The me of 16 years ago read this South African author’s breakthrough novel which had been shortlisted for the 2003 Booker Prize. I had to check back through my records to see that in the winter of 2005 I quite enjoyed “The Good Doctor”, his tale of a remote rural hospital and thought it well-written but I felt it had failed to draw me in and my verdict was that it was unexceptional. To be honest, I had forgotten all about this opinion when I was invited by the publishers to review his latest title. I was assured a novel “confident, deft and quietly powerful” and “literary fiction at its finest”. I was intrigued.
If “The Good Doctor” failed to draw me in 16 years ago then things were soon put right with this. I was very involved early on and it is the self-assurance of the writing and his handling of life-changing events which kept me hooked. The Swart family live on a farm outside Pretoria and we visit them at various moments in their lives. It is the tale of four deaths and the coming together of those left. Linking these occasions is a promise 13 year old Amor believes she has heard her father making to her dying mother, a promise which is denied, ignored or postponed for decades due to circumstances within the country and within the family. The strength is in the characterisation and interactions between the family members. The tragic trigger points which cause the reunions roll back the preceding years with great economy and truth by the author. I loved the structure of this novel, some demises are tragic, some violent, some tragi-comic but all imbued with a sense of South African history which is extremely effective. There is an appealing calmness which runs alongside the tragedies. It makes me think that the older me might have a greater appreciation of “The Good Doctor” and I would be very interested in discovering more work (Galgut’s published oeuvre consists of novels, short story collections and plays) by this author.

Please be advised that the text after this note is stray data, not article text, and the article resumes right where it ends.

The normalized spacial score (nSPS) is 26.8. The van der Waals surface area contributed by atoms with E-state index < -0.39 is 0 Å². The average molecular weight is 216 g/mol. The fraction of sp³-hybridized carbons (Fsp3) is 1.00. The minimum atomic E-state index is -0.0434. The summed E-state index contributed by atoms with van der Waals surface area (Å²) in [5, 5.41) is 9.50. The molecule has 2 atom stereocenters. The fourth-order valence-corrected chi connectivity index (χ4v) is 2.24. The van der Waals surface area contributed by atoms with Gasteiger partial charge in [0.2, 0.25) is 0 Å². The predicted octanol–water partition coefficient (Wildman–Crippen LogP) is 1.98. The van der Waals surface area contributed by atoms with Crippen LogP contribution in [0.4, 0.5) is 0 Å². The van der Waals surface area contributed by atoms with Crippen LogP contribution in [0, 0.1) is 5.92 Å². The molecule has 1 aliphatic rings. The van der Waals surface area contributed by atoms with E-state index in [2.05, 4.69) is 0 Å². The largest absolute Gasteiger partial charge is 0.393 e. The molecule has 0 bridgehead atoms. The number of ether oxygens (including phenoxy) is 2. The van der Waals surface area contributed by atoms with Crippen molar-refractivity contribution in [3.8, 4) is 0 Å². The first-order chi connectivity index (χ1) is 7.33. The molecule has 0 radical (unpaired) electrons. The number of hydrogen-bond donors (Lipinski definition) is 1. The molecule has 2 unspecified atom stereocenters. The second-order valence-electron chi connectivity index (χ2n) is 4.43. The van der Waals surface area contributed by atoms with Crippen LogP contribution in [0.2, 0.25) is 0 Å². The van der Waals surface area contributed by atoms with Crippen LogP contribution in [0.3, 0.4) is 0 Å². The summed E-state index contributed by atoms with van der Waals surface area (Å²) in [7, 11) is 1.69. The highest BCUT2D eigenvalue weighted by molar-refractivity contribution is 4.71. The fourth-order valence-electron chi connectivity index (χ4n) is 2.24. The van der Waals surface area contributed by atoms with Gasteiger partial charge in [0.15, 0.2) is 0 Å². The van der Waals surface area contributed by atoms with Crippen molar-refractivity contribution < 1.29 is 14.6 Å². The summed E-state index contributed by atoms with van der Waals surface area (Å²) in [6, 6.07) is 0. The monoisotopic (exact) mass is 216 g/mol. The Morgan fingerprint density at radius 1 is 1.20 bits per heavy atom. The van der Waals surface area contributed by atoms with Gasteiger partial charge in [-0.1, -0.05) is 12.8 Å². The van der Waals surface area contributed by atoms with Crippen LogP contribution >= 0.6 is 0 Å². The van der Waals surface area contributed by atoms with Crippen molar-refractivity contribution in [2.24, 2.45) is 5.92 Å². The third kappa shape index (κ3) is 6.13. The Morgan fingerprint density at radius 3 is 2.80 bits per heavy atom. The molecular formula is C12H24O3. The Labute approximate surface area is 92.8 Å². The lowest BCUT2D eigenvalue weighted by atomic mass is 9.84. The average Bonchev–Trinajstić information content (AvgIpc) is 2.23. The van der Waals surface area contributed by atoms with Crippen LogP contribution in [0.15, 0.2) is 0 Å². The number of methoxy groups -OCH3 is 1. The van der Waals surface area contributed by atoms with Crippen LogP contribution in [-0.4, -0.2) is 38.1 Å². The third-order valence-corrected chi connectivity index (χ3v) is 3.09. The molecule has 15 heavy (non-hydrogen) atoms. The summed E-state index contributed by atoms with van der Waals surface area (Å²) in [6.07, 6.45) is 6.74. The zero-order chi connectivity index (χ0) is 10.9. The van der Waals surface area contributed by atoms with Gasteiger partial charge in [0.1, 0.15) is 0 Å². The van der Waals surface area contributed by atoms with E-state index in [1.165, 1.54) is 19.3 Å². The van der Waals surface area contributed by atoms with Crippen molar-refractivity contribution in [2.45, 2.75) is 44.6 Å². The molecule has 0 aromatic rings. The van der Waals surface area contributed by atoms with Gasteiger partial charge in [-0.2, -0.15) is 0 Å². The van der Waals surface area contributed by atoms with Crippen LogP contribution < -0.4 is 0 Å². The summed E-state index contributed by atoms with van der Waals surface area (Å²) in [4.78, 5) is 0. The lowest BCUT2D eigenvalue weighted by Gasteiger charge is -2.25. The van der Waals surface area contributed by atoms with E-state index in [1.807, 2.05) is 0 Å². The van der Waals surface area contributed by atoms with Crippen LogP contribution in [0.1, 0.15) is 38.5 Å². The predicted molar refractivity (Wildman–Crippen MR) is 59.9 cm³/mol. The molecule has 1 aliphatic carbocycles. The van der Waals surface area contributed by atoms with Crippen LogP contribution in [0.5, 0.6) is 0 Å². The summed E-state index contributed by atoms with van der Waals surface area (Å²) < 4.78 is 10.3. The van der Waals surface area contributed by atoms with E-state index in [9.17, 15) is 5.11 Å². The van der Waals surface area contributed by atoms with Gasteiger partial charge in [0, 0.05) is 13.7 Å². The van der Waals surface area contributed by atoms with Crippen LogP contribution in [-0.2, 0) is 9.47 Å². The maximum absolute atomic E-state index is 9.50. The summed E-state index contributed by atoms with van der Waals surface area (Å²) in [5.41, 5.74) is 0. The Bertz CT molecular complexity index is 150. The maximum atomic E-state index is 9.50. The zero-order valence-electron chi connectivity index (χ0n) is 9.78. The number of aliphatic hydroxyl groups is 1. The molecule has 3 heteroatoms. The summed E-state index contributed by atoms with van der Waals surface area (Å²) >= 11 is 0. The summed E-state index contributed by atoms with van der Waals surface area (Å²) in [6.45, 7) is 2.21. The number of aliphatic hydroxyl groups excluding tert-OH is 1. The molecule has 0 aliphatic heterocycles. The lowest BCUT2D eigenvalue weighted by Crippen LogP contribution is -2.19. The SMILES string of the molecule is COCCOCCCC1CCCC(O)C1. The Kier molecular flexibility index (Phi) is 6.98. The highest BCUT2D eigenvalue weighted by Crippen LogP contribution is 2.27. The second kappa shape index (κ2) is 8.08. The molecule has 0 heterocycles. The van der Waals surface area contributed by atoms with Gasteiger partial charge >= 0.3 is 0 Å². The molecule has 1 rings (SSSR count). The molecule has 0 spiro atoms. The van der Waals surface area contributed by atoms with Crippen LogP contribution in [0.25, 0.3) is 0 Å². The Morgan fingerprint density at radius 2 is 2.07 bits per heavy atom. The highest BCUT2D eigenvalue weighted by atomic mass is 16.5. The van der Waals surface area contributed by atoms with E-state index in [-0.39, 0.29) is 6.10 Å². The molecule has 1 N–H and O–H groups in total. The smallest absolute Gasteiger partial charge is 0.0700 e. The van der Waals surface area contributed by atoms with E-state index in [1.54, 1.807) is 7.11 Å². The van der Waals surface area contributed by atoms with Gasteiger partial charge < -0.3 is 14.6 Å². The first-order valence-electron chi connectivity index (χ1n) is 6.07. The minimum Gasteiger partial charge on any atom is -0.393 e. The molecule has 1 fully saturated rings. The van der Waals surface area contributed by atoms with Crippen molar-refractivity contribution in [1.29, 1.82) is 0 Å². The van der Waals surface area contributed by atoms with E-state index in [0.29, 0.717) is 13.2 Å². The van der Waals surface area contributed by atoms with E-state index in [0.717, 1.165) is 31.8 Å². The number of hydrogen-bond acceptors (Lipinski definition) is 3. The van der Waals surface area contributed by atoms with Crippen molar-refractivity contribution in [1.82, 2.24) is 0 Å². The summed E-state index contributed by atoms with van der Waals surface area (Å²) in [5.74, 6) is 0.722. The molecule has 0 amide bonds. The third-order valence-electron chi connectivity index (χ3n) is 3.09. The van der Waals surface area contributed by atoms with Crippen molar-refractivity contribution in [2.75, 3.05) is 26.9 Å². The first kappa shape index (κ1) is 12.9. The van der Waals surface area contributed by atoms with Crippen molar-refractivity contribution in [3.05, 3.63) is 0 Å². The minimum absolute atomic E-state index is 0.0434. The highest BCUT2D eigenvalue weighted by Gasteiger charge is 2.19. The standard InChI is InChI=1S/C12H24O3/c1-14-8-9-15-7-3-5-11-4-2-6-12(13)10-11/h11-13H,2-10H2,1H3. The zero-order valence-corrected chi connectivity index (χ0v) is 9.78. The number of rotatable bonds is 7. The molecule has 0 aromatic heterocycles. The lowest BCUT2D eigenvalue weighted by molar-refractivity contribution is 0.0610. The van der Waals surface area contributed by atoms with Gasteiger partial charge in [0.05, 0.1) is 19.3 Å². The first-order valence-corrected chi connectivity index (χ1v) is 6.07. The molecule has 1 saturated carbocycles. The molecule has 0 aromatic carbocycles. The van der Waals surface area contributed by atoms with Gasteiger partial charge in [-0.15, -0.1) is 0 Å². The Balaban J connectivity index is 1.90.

The Promise will be published in the UK by Chatto & Windus on 17th June 2021. Many thanks to the publishers and Netgalley for the advance review copy. The Kindle/ebook edition is published by Vintage Digital.